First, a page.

• C set her heart on a stable-and-pony set where the stable is a carrying case for the pony. The pony is not super well-made, but the stable is tolerable. I showed C a bunch of similar options, but this is exactly the one she wants. Thereupon C did 56 pages of Kumon's Grade 5 Geometry & Measurement workbook, which was quite enough for the stable-and-pony set. My husband did most of the correction, with some help from me. We have reached the point where I'm faking my way through the math a bit, although I could actually learn it again, I think. It's just that with 56 pages to correct, one needs to cut some corners.
  • Here's what C has done so far in her Geometry & Measurement book: a review of previous material, decimals, decimals and metric, decimals and fractions, perpendicular and parallel lines, quadrilaterals, angles, polygons, congruent figures, axial symmetry, rotational symmetry, coordinate geometry, area and volume. It's a pretty stiff climb. And just think--there's a Grade 6 workbook, too!
  • In the coordinate geometry section, my husband gave C some negative coordinates and asked her where the point would be located. She found it!
  • The book didn't explain why the area of a parallelogram is base times height, but C was able to figure it out herself and explain it to her dad. C pointed out that if you lopped off the protruding corner of the parallelogram and stuck it on the other side, you'd have a rectangle, so that's why the formula for area is the same for rectangles and parallelograms.

Friday, August 12, 2011

Texas Ranger

A cousin is graduating and we have some relatives in town (my great-aunt, great-uncle, my first cousin once removed and my second cousin). The kids and I met them this morning and went to a museum featuring the history of Texas law-enforcement, followed by lunch at IHOP. The giftshop was naturally on our itinerary. D bought a Texas Ranger star badge and this evening he has been riding a stick horse, wearing his new badge and a cowboy hat. We learned quite a lot about Bonnie and Clyde, their demise being a cherished accomplishment of the Texas Rangers.
In other Texas news, I'm having trouble keeping up with all of the new Blue Bell ice cream flavors. My latest purchase is something called "Mexican Praline."

The kids go back to school Wednesday. They're doing pretty well at home. I am terribly behind on my clerical work, but hope I can catch up next week.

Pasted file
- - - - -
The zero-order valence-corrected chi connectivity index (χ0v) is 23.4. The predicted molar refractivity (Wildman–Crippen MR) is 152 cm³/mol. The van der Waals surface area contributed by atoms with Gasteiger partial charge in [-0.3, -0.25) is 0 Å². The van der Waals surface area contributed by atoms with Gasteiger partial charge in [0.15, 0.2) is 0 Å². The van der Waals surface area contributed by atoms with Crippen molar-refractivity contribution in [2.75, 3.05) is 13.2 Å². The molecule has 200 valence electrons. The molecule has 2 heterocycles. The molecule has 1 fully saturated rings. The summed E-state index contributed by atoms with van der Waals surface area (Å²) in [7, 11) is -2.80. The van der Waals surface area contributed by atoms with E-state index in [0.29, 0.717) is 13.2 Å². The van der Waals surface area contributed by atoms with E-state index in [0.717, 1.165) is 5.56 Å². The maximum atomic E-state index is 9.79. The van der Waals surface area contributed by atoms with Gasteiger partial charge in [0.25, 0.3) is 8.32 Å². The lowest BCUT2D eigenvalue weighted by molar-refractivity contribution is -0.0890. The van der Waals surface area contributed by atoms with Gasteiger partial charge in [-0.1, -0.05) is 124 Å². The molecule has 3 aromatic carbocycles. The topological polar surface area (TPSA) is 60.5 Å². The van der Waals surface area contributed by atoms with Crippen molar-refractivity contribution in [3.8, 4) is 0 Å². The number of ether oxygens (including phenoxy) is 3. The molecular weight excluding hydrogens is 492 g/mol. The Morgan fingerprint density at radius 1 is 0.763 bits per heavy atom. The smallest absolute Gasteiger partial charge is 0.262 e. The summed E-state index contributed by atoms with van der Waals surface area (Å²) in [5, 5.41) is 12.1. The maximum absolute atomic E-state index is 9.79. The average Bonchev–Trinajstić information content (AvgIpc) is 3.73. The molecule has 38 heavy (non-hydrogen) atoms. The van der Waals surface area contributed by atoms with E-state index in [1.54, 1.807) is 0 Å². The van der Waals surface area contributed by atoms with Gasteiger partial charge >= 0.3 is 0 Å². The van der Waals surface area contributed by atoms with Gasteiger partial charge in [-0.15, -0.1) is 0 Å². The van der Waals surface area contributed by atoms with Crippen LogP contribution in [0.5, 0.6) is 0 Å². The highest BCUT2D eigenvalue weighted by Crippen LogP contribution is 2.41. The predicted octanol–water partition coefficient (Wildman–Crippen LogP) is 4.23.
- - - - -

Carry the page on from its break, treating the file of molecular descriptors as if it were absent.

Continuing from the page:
The temperature is moderating. It was around 104 today and is trending down. The worst thing I have to complain of is that our tap water suddenly tastes and smells moldy.

Thursday, August 11, 2011

Foreclosure news

As readers may recall, there's a foreclosure in the early 20th century neighborhood I watch that has been depressing prices considerably. The 2700 sq. ft. house was initially $272k, had some small price cuts, eventually went into foreclosure and was priced at around $200k. There have been a series of price cuts, down to $165k, with other nearby houses cutting and cutting to keep up. Well, as of today, the foreclosure is now listed at $150k.

Wednesday, August 10, 2011

More turf

Here's some of what's happening:
  • D is waiting impatiently to hang up clothes with me.
  • C is studying a Halloween costume catalog.
  • More turf is being planted across the street.
  • The pop-up camo play tent from BabyGAP that I got when C was 2 or 3 has finally reached the end of its natural life. Farewell, faithful play tent! C will have a bit more floor space in her bedroom now, but some dragons are now homeless.
  • I got a phone call yesterday from a neighbor and C has a goldfish-sitting gig for about 10 days. For $5 total, she needs to feed the fish twice a day. C is not enthusiastic about the job itself, but she also doesn't want to give up the $5. I think it will be nice to have temporary pets and I hope they will survive our care.

Monday, August 8, 2011

Gator wrestling

C was surprisingly interested in hanging up her clothes in her closet, particularly when I talked about the gator clips on the hangers. Pretty soon, she had D in her room learning all she knows about hanging clothes, and the two of them were industriously hanging up her pajamas.

C has also been an excellent reading tutor to D the past couple of days.

In other news, I got a couple phone calls from my old housecleaner, the one who mysteriously disappeared several months ago. Well, you'll never guess where she was--jail! Talk about awkward. I didn't ask what she was in for (hopefully something traffic-oriented), but I told her truthfully we have a different company working for us now.